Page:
I recently read Gary Antonacci’s book Dual Momentum Investing: An Innovative Strategy for Higher Returns with Lower Risk, and it was clear to me that this was an important book to share with the Robot Wealth community. It is important not only because it describes a simple approach to exploiting the “premier anomaly” (Fama and French, 2008), but because it is ultimately about approaching the markets with a critical, inquisitive mindset, while not taking oneself too seriously. I think we can all do with a dose of that sometimes.
Gary’s style is unique: this is the work of a free and critical thinker who is not afraid to question the status quo. While articulately drawing from a range of sources, from Shakespeare to Bacon and Einstein to Buffet (even Thomas Conrad’s 1970 book Hedgemanship: How to Make Money in Bear Markets, Bull Markets and Chicken Markets While Confounding Professional Money Managers and Attracting a Better Class of Women, which has got to be the greatest title in the history of trading books), Gary comes across as playful and slightly eccentric (which is wonderfully refreshing in a book about the markets). He derides economists who take themselves and their models too seriously (the line “for followers of CAPM, the real world was an annoying special case” almost made me fall off my chair), and importantly, he does this from the perspective of someone who has won the right to do so through hard-fought and won practical experience.
In this post I’ll describe some of the highlights from the book, including a description of Dual Momentum and Gary’s modular approach for exploiting it. I’ll also describe a variation of this approach and of course illustrate the performance of both approaches with some equity curves. Robot Wealth members have access to the code for implementing these systems and a research framework for additional experimentation.
There is a lot more to Gary’s book than the results I’m showing here, including detailed discussions around the existing momentum literature, the basis for momentum (it’s always nice to have a tangible reason for an anomaly to exist before committing capital to it) and suggestions for other Dual Momentum implementations. The book is highly recommended.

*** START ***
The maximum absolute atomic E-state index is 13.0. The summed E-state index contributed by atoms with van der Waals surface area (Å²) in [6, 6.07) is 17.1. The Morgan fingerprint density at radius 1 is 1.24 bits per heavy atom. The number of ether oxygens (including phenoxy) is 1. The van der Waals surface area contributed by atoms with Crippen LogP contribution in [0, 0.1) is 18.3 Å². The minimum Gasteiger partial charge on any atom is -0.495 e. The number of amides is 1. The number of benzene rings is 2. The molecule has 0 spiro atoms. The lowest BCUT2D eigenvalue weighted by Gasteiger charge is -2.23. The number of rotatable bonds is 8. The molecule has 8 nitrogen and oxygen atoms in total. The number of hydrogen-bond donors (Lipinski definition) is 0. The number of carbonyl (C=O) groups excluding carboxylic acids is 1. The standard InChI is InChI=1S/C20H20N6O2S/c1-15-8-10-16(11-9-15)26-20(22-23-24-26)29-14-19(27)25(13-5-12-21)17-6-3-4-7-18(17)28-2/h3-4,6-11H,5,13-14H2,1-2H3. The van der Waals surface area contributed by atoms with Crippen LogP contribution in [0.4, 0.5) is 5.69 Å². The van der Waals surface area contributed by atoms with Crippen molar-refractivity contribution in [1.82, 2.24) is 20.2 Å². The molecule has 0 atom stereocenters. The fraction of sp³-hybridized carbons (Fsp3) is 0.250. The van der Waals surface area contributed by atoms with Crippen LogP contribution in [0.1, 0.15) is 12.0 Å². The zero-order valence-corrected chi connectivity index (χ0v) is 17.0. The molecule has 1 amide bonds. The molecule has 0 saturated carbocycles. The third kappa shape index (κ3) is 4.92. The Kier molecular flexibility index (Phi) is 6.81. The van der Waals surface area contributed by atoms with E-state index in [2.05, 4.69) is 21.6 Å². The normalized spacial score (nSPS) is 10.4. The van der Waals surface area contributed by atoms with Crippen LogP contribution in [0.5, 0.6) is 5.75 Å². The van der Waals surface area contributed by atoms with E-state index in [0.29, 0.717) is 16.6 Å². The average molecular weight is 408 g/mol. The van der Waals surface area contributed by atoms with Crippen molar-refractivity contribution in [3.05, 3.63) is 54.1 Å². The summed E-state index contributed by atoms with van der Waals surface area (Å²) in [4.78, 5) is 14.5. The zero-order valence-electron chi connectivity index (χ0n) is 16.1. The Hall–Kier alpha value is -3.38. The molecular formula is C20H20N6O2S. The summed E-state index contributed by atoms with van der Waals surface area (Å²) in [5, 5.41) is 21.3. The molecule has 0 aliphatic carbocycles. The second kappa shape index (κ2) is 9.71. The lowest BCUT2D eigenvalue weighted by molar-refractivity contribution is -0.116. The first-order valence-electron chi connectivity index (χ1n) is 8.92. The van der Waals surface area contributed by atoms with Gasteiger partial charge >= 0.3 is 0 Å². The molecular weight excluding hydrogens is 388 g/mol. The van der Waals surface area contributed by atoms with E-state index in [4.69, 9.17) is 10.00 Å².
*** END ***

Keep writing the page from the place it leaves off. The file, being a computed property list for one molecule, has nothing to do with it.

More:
Momentum, Relative and Absolute
The seminal work of Jagadeesh and Titman (1993) showed that relative momentum – that is, the returns of an asset in comparison to other assets – provides profitable trading opportunities which are largely robust to the parameters of the trading strategy that might be used to exploit them. They showed that the returns of relative momentum outperformed benchmark returns, however in order to harvest this out-performance, one must typically endure significant volatility, often only marginally better than the benchmark itself. For many active investors and managers, the reward may not justify the risk.
Antonacci (2012) published an extremely simple yet highly effective extension to relative momentum. He also looked at the absolute momentum of an asset – that is, the momentum of the asset relative to itself – and found that by combining the two types of momentum, he could reap the rewards of relative momentum investing while vastly reducing the volatility of the approach.
Antonacci’s Dual Momentum is extremely simple to implement and manage, requiring at most a few positional adjustments each month. This combined with its history of low volatility out-performance in my opinion makes it the perfect place to start for people who are new to trading, prior to investigating more complex strategies. It won’t shoot the lights out and make you rich overnight, but it has proven itself over time to be a robust way to outperform the market in the long term.
So why isn’t everyone doing this? My theory is that it is too simple. Most folks who decide they want to beat the markets like an intellectual challenge. They like to apply advanced quantitative methods or perform in-depth research into the fundamentals. Of course, I really like doing this too, and these methods can be handsomely profitable. But they take a huge amount of effort and usually a lot of frustration to get them right. Dual Momentum is like low hanging fruit. When you’re starting out, it makes sense to work on something that is both simple and robust, even if it doesn’t exactly satisfy that intellectual itch, and at least start getting some results. One learns a lot in the process.
Dual Momentum Explained
Before we go any further, I’ll explain what is meant by “Dual Momentum” and how it might be applied.